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Health
5:44 pm
Sun March 29, 2015

Starting Families Later In Life Could Cause 'Grandparent Deficit'

In a recent piece for Time magazine, Susanna Schrobsdorff presents an unexpected challenge for people starting families later in life. She tells NPR's Arun Rath about the variable she calls the grandparent deficit.

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My Big Break
5:43 pm
Sun March 29, 2015

For 'Dexter' Star David Zayas, Acting Was A Long Shot Away

Zayas is best known for his role as Sergeant Angel Batista on the Showtime drama Dexter. "The one through line of all 8 years of that character was his integrity and honesty," Zayas says.
Randy Tepper Showtime

As part of a series called "My Big Break," All Things Considered is collecting stories of triumph, big and small. These are the moments when everything seems to click, and people leap forward into their careers.

David Zayas used to dream of being an actor. And he made it: he played Enrique Morales, the infamous inmate on HBO's Oz, as well as his most notable role, Sergeant Angel Batista on the Showtime drama Dexter.

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Author Interviews
5:43 pm
Sun March 29, 2015

Searching For Buried Treasure In China, A Writer Discovers Himself

Originally published on Mon March 30, 2015 2:57 pm

Writer Huan Hsu's great-great-grandfather Liu Feng Shu was a scholar in China's Qing dynasty during the late 1800s and early 1900s. As a patron of the arts, he built up an immense porcelain collection.

During the Second Sino-Japanese War, the Japanese landed near his village on the Yangtze River. As the army approached, Liu and one of his workmen dug a giant hole in their garden, to keep the collection safe.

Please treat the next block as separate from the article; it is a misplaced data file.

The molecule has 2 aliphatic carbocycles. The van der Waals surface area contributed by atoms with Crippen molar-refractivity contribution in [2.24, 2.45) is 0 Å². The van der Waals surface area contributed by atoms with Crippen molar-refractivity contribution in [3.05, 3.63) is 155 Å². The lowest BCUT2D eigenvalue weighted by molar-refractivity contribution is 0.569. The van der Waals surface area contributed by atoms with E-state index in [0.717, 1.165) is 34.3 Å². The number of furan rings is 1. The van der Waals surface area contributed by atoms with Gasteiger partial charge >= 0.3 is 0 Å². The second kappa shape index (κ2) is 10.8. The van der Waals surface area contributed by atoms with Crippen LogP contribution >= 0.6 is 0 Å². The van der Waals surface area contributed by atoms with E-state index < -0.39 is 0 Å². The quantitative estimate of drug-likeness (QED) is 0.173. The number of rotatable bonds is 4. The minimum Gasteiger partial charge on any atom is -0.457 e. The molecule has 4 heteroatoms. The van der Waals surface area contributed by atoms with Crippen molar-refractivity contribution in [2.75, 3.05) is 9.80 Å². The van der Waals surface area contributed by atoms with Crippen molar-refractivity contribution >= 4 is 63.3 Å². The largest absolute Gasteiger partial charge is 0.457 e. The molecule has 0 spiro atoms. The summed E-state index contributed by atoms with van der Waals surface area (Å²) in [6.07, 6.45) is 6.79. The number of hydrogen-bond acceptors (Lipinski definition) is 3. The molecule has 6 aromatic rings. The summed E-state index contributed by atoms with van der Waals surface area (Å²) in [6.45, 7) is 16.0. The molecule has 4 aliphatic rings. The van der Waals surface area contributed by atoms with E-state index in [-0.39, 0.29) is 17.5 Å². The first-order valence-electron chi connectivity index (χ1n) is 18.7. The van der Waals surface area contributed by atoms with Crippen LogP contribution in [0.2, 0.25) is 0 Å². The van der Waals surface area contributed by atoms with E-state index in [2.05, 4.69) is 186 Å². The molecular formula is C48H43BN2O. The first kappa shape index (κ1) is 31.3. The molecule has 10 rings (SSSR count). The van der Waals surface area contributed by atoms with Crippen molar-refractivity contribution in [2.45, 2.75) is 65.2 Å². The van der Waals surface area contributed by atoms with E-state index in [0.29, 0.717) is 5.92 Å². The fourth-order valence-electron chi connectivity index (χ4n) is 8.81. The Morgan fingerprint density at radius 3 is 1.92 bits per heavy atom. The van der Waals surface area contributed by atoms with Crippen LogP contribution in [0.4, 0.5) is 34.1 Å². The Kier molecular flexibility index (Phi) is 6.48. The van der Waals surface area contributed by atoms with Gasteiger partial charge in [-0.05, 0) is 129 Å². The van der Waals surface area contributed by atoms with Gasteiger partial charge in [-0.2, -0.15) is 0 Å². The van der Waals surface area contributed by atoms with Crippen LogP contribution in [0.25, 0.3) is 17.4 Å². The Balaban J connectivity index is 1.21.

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Europe
5:23 pm
Sun March 29, 2015

Questions Remain About Germanwings Co-Pilot's Illness

Originally published on Sun March 29, 2015 5:45 pm

Copyright 2015 NPR. To see more, visit http://www.npr.org/.

Middle East
5:23 pm
Sun March 29, 2015

Saudi Airstrikes Could Be Precursor To Ground Invasion In Yemen

Originally published on Sun March 29, 2015 5:43 pm

Saudi Arabia shares an 1,100-mile border with Yemen, a country quickly falling into anarchy. The Saudis have led airstrikes against rebel Houthi forces, but analysts say ground forces might not be far behind.

Copyright 2015 NPR. To see more, visit http://www.npr.org/.

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Politics
5:23 pm
Sun March 29, 2015

Proposed Payday Industry Regulations Must Strike Delicate Balance

Originally published on Sun March 29, 2015 5:54 pm

The federal government is moving to reign in the payday loan industry, which critics say traps consumers in a damaging cycle of debt. A look at the possible effects of proposed regulations and what push back they might face.

Copyright 2015 NPR. To see more, visit http://www.npr.org/.